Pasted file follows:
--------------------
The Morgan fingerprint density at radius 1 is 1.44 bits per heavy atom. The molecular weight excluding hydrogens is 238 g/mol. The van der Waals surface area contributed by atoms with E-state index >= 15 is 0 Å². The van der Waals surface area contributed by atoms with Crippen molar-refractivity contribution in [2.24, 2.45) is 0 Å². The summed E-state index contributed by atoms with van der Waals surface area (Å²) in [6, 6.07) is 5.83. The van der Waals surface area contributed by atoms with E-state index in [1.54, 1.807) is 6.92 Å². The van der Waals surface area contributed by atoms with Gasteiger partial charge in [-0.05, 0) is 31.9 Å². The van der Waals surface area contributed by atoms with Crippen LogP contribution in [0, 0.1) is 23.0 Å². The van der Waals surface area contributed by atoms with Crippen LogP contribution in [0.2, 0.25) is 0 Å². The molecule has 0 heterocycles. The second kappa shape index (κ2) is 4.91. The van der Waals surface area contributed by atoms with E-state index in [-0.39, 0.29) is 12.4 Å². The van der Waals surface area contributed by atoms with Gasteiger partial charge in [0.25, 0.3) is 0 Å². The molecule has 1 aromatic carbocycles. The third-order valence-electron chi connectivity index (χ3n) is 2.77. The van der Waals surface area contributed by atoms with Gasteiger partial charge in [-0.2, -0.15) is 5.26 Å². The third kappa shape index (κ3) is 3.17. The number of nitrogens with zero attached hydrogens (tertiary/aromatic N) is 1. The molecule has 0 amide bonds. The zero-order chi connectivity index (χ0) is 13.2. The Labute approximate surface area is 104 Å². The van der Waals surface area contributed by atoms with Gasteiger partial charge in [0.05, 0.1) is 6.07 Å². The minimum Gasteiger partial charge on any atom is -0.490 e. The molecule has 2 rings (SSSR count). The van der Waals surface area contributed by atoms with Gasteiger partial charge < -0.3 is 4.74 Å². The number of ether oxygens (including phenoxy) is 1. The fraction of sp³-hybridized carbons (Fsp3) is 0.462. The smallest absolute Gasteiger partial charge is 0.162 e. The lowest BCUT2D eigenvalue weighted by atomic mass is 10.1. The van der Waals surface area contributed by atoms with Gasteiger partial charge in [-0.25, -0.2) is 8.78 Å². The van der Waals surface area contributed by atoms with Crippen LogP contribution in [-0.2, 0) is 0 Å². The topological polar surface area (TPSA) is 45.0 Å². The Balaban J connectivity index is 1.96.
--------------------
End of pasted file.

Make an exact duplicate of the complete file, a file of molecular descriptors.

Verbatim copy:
The Morgan fingerprint density at radius 1 is 1.44 bits per heavy atom. The molecular weight excluding hydrogens is 238 g/mol. The van der Waals surface area contributed by atoms with E-state index >= 15 is 0 Å². The van der Waals surface area contributed by atoms with Crippen molar-refractivity contribution in [2.24, 2.45) is 0 Å². The summed E-state index contributed by atoms with van der Waals surface area (Å²) in [6, 6.07) is 5.83. The van der Waals surface area contributed by atoms with E-state index in [1.54, 1.807) is 6.92 Å². The van der Waals surface area contributed by atoms with Gasteiger partial charge in [-0.05, 0) is 31.9 Å². The van der Waals surface area contributed by atoms with Crippen LogP contribution in [0, 0.1) is 23.0 Å². The van der Waals surface area contributed by atoms with Crippen LogP contribution in [0.2, 0.25) is 0 Å². The molecule has 0 heterocycles. The second kappa shape index (κ2) is 4.91. The van der Waals surface area contributed by atoms with E-state index in [-0.39, 0.29) is 12.4 Å². The van der Waals surface area contributed by atoms with Gasteiger partial charge in [0.25, 0.3) is 0 Å². The molecule has 1 aromatic carbocycles. The third-order valence-electron chi connectivity index (χ3n) is 2.77. The van der Waals surface area contributed by atoms with Gasteiger partial charge in [-0.2, -0.15) is 5.26 Å². The third kappa shape index (κ3) is 3.17. The number of nitrogens with zero attached hydrogens (tertiary/aromatic N) is 1. The molecule has 0 amide bonds. The zero-order chi connectivity index (χ0) is 13.2. The Labute approximate surface area is 104 Å². The van der Waals surface area contributed by atoms with Gasteiger partial charge in [0.05, 0.1) is 6.07 Å². The minimum Gasteiger partial charge on any atom is -0.490 e. The molecule has 2 rings (SSSR count). The van der Waals surface area contributed by atoms with Gasteiger partial charge < -0.3 is 4.74 Å². The number of ether oxygens (including phenoxy) is 1. The fraction of sp³-hybridized carbons (Fsp3) is 0.462. The smallest absolute Gasteiger partial charge is 0.162 e. The lowest BCUT2D eigenvalue weighted by atomic mass is 10.1. The van der Waals surface area contributed by atoms with Gasteiger partial charge in [-0.25, -0.2) is 8.78 Å². The van der Waals surface area contributed by atoms with Crippen LogP contribution in [-0.2, 0) is 0 Å². The topological polar surface area (TPSA) is 45.0 Å². The Balaban J connectivity index is 1.96.